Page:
Two decades ago, when we were expecting our second child, a difficult pregnancy confined my wife at home for weeks, and I stayed close by to care for her. That limited my shopping trips to brief drives within our neighborhood. Luckily, a thriving network of nearby businesses gave me good options.
A small restaurant a few blocks away quickly whipped up takeout meals when I couldn’t cook. The staff kept in mind my wife’s uneven appetite, speeding our order when she felt well enough to eat. Thanks to a locally owned hardware store a stone’s throw from us, I was able to tackle a few home improvement projects while still serving as an amateur nurse. A family-owned supermarket within a five-minute drive made quick grocery trips a snap.
In time, my wife improved, giving birth to a healthy son. Her rebounding health restored our mobility, allowing us to drive much farther to shop.
But for the past 20 years, I’ve tried to keep up our practice of shopping in my neighborhood whenever possible. At a time when I most needed them, those businesses were there for me. But they can’t stay open if my neighbors and I aren’t there for them.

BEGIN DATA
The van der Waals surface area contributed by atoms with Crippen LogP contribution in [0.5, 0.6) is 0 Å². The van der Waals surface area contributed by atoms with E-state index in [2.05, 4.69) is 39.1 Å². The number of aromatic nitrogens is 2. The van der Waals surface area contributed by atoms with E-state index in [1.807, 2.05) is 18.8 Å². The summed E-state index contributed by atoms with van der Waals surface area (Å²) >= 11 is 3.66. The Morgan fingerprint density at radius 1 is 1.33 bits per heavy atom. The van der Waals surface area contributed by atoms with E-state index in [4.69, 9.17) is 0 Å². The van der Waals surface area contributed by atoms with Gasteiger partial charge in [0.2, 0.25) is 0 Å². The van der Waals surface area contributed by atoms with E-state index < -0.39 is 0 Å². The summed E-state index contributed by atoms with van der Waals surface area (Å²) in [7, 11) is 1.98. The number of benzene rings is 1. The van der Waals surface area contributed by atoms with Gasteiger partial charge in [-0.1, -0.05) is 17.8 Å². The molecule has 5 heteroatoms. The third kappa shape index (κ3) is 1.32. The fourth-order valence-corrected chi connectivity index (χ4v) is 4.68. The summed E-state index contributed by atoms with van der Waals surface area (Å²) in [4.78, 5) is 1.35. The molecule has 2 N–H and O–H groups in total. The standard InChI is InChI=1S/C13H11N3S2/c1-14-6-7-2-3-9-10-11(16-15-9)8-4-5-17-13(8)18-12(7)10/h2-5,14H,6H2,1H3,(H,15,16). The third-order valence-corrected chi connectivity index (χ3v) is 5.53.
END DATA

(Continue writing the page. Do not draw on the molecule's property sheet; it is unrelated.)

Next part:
All of this came back to mind during this year’s lockdown as millions of us stayed home to help fight a pandemic. The lockdown reminded us how critical it can be, when largely homebound, to have easy access to a nearby restaurant for hot takeout or a grocery for basic necessities.
Now, with pandemic restrictions eased, shoppers are reclaiming a range of choices about where to spend their money. But neighborhood small businesses, many of them hammered by the shutdowns required to stem COVID-19, need us now more than ever. Our choices about whether to support them will shape our prosperity, too.
If vacant storefronts become common in any neighborhood, then surrounding property values are going to suffer. In spending locally, I’m helping sustain hard-earned equity in my home. My local church fair, my neighborhood arts festival, those area school fundraisers and my neighborhood civic association don’t get help from distant online retailers. Those homegrown initiatives are supported by local businesses.
I support my local bookstore because it supports the local authors who give any community its distinctive voice. Local business advertising supports this newspaper’s community journalism — the kind of coverage that helps keep government accountable, something needed now as never before.
My late mother operated a small business that helped put me and my five siblings though college. When I was looking for my first job in high school, a small business took a chance on me. I suspect that many of us got our start in the world of work from small businesses, too.
Maybe this year’s pandemic has prompted us to appreciate our friends. Many of them, it turns out, are behind the cash register down the street.